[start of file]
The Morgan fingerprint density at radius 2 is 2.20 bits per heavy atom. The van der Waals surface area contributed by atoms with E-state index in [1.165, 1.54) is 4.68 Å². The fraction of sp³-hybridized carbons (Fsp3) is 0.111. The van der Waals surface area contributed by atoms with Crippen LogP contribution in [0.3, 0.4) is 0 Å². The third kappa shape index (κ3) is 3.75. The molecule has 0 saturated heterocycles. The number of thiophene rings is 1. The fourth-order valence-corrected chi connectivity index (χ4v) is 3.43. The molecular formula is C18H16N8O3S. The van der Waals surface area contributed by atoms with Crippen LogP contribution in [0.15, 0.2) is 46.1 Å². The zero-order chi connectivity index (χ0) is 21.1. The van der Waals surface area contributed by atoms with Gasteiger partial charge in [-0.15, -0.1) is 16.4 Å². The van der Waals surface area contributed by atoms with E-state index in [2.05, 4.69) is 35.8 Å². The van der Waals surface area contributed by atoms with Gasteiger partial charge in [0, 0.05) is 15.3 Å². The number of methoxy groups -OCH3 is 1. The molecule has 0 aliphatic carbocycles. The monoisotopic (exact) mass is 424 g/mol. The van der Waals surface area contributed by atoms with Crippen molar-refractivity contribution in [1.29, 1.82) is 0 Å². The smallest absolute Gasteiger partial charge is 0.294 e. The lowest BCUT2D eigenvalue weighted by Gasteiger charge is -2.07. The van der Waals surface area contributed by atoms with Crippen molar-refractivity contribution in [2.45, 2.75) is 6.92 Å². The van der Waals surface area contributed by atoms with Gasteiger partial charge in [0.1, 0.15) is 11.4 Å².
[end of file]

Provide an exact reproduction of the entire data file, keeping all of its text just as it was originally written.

The Morgan fingerprint density at radius 2 is 2.20 bits per heavy atom. The van der Waals surface area contributed by atoms with E-state index in [1.165, 1.54) is 4.68 Å². The fraction of sp³-hybridized carbons (Fsp3) is 0.111. The van der Waals surface area contributed by atoms with Crippen LogP contribution in [0.3, 0.4) is 0 Å². The third kappa shape index (κ3) is 3.75. The molecule has 0 saturated heterocycles. The number of thiophene rings is 1. The fourth-order valence-corrected chi connectivity index (χ4v) is 3.43. The molecular formula is C18H16N8O3S. The van der Waals surface area contributed by atoms with Crippen LogP contribution in [0.15, 0.2) is 46.1 Å². The zero-order chi connectivity index (χ0) is 21.1. The van der Waals surface area contributed by atoms with Gasteiger partial charge in [-0.15, -0.1) is 16.4 Å². The van der Waals surface area contributed by atoms with E-state index in [2.05, 4.69) is 35.8 Å². The van der Waals surface area contributed by atoms with Gasteiger partial charge in [0, 0.05) is 15.3 Å². The number of methoxy groups -OCH3 is 1. The molecule has 0 aliphatic carbocycles. The monoisotopic (exact) mass is 424 g/mol. The van der Waals surface area contributed by atoms with Crippen molar-refractivity contribution in [1.29, 1.82) is 0 Å². The smallest absolute Gasteiger partial charge is 0.294 e. The lowest BCUT2D eigenvalue weighted by Gasteiger charge is -2.07. The van der Waals surface area contributed by atoms with Crippen molar-refractivity contribution in [2.45, 2.75) is 6.92 Å². The van der Waals surface area contributed by atoms with Gasteiger partial charge in [0.1, 0.15) is 11.4 Å².